For those of you living close to Vienna, Austria, you can catch the second iteration of the Joy Channel (by me and Emmanuel Madan) at the Institute für Medienarchäologie Sound Galerie, during their current program Intime Räume/ Intimate Spaces in 5.1
The show is up from September 29, 2012 to January 17, 2013, at the Klosterhof Hainburg, Austria.
Guest curator and Kunstradio producer Elisabeth Zimmermann explains the whole program:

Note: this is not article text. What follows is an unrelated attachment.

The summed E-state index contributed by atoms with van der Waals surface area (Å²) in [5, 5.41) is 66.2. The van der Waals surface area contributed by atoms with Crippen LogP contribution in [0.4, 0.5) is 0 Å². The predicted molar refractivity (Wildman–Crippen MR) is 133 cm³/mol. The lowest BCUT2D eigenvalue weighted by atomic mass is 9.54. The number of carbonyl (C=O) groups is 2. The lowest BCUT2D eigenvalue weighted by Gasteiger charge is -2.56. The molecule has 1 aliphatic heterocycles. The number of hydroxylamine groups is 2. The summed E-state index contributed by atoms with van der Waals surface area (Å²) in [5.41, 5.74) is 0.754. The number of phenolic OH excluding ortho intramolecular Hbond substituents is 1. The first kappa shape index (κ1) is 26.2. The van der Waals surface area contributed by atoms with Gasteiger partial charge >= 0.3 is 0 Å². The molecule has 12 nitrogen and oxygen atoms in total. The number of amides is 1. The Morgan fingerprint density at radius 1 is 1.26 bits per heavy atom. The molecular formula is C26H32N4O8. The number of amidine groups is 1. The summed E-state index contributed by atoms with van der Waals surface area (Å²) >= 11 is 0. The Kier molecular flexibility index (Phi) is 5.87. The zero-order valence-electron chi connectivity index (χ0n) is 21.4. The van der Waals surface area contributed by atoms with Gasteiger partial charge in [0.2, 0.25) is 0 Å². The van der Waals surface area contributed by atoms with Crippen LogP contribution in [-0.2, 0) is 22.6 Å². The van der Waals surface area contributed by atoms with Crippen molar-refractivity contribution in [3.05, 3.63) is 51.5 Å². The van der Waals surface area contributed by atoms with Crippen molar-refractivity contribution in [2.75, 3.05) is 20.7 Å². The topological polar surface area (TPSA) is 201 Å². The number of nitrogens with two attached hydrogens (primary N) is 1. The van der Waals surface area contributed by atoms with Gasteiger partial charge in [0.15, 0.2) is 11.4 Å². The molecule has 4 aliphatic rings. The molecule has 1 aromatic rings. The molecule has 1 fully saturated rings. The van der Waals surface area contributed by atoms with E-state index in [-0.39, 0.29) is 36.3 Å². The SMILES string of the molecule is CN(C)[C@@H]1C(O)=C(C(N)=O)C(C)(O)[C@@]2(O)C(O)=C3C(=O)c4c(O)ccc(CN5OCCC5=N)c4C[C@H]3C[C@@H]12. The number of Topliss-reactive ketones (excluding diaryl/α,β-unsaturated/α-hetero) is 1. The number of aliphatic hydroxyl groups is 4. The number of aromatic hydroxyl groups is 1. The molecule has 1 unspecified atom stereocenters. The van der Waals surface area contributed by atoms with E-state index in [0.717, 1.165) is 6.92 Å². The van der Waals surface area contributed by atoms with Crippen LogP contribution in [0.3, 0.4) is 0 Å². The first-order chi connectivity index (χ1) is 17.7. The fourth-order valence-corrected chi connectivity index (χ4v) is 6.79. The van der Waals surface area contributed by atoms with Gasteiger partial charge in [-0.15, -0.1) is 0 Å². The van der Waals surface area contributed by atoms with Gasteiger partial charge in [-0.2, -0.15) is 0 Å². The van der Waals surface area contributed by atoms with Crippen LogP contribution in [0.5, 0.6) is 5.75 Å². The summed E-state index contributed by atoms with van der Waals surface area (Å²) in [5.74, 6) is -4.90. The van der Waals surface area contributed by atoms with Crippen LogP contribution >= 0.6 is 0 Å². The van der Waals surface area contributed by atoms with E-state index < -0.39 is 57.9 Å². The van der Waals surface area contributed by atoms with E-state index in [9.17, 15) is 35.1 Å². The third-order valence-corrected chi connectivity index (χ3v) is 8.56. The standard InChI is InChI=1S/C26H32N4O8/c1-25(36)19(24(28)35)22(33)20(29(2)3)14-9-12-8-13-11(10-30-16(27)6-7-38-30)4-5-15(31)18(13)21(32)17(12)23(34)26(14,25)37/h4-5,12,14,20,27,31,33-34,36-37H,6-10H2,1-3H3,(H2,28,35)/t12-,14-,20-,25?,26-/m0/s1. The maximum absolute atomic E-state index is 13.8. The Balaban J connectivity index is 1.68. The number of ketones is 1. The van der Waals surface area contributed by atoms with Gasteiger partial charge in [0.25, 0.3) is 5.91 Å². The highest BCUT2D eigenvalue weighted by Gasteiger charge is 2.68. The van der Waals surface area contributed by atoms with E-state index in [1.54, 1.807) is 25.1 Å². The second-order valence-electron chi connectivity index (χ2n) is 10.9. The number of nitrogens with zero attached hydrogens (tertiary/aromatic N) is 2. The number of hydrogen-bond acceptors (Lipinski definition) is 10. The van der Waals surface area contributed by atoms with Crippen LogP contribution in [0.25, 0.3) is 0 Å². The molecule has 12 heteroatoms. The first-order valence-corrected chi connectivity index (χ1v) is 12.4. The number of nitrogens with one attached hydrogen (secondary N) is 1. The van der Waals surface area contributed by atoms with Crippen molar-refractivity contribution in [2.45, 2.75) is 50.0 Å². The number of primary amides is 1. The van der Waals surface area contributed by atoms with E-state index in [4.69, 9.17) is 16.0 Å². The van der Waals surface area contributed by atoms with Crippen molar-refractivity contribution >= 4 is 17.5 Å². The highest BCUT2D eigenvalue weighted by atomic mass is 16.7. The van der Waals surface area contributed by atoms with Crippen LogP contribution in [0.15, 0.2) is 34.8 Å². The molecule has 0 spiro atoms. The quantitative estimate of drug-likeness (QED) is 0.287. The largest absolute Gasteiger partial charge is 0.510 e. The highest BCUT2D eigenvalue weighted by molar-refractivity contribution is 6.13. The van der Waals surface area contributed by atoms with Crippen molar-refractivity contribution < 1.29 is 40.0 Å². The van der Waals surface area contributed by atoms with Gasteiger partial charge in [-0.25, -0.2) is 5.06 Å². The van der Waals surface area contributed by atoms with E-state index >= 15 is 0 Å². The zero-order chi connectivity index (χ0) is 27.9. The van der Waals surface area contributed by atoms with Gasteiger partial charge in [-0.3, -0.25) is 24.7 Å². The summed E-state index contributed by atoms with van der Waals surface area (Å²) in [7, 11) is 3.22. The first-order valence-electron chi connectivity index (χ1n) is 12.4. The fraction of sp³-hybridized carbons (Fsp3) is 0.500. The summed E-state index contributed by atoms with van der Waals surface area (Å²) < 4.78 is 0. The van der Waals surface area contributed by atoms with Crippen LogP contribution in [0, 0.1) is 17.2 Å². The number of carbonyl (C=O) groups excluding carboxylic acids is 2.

The point of departure for this series is the 5.1 radio art piece “Intimate Space” that was created by Andrea Sodomka in 2009 and which explores the themes of distance, communication, and intimacy on a poetic level. Broadcasting in 5.1 surround sound – not only pre-produced, but also live – has been technically feasible in Austria since 2004, when ORF – the first public radio station in Europe to broadcast live in the 5.1 format – aired the Kunstradio project Re-Inventing Radio on its Long Night of Radio Art. In 2005 Kunstradio invited the Swiss artist and sound architect Andres Bosshard to hold a workshop for artists. It took place at Studio RP4 at the Funkhaus station in Vienna, where back in 1990 the RP4 workshop had given artists access to the whole range of possibilities introduced by the then new Studio RP4 – digital radio-play studio. By the end of the 5.1 workshop Andres Bosshard had created “Zwischen Antares und Altair”, a piece in which he incorporated sounds one doesn’t usually hear, e.g. the warm-up exercises of a singer. Another piece that is based on private sounds and statements recorded by chance is “Sirenen, intim” by writer and director Lucas Cejpek. Whereas recording for “Sirenen, intim” also took place at Studio RP4 during the ORF radio-play production of “Sirenen” in 2005, for her piece “A Space of Translation” the Berlin-based visual artist Ines Lechleitner had no choice but to use a microphone hidden beneath her veil to record conversations and sounds in public space in Teheran in 2008. Fascinated by the Chinese culture of public spitting, the Colombian artist and filmmaker Margarita Jimeno plays with our aversion to spitting in “SPIT RADIO – Or the Road to Spitiskan”. By taking the perspective of a hostage, the German author Birgit Kempker exposes listeners to a completely different taboo in “Papa, short version”. The Austrian author and radio artist Peter Pessl carries us off to an inner sound landscape enhanced by recordings from Tibet, Nepal, and North India in “Re-Inventing Tibet”. And in their fictitious sci-fi radio art program “The Joy Channel” the Canadian artists Anna Friz and Emmanuel Madan concoct a world that tries to directly manipulate peoples’ feelings using experimental radio transmissions.